The film that spawned a meltdown amongst the Timothée Chalamet because of his bowl cut finally come out on Netflix. I was intrigued and decided to see what this film was about. While it is available on Netflix, I thought I should give it a fair chance and see it on the big screen at Tiff Bell Lightbox.
David Michod is the director and writer of the film. Timothée Chalamet plays the lead role as King Henry V at the start of his reign. Joel Edgerton played his trusty right-hand man, Falstaff, who has an equally interesting bowl cut. There’s also Robert Pattison as The Dauphin, Sean Harris as William Gascoigne, Ben Mendelson as King Henry IV, and Lily-Rose Depp as Catherine.
The historical drama is based on the plays from William Shakespeare’s Henriad. The film follows King Henry V as he goes from being Prince of Wales to become the King of England after his father’s death. However, Prince Henry, known as Hal by his friends, was never interested in being King and disagreed with his father’s war policies. He hopes for a peaceful reign, but soon enough we find out some see this as a weakness. A war with France ensues after an assassin is sent to kill King Henry V, which leads to the famous Battle of Agincourt. The rest is history, well a mix of real history and fictionalized encounters.
The performances by Timothée Chalamet and Joel Edgerton is probably the strongest part of the film. Timothee portrayed well the young and naïve boy that is headstrong but doesn’t know how to utilize it to be a confidant king. His performance carries the first half while Joel Edgerton carries the second half. He’s rather charming and troubled at the same time as he provides support for Timothée’s King Henry V.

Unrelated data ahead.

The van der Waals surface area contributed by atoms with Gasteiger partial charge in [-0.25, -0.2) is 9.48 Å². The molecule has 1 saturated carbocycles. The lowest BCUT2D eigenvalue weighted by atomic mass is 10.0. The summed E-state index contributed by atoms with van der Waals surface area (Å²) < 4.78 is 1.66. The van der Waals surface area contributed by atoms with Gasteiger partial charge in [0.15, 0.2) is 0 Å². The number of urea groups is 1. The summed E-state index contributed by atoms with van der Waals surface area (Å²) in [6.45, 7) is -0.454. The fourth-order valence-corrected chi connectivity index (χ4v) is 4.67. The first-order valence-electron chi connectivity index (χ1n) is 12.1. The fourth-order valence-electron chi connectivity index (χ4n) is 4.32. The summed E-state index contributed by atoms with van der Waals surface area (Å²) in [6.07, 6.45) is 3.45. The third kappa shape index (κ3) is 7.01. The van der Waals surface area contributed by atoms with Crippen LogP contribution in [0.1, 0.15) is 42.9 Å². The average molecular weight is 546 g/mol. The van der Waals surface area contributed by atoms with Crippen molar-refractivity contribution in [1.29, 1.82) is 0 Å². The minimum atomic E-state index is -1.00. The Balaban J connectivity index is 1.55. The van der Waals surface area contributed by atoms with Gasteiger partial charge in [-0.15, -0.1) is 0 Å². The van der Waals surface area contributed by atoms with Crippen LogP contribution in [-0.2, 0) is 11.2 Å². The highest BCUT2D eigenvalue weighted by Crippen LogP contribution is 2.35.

While those performances were good, there wasn’t much else that I liked about the film. The biggest issue was that it didn’t really bring anything new to the story at all. It briefly touches upon personal agendas that shape political history, but only touches upon it so little, it barely scratches the surface. Despite Timothée Chalamet’s strong performance, he had to work with what he had, and that was a character that stopped developing in the second half where Falstaff picked up the work. There’s barely any exploration on the relationship of his young age and the qualities of a leader. He changes his stance on war and peace pretty quickly and just decides on full war and “off with their heads!”
Another issue was that while the comic relief bits were a breath of fresh air, some seemed unintentional. From Robert Pattinson’s ridiculous caricature of a French prince and a French accent to the fight scenes where Timothée Chalamet just rolled around in the mud with men. Not really sure if it’s entirely historically accurate, but it did seem really out of place and ridiculous.
The King is not the worst movie to ever exist, and it can be enjoyable in some moments (thank R Patz for that excellent comedic performance). Still, I do suggest you see this at home on Netflix in the comfort of your own homes and not at a local movie theatre near you.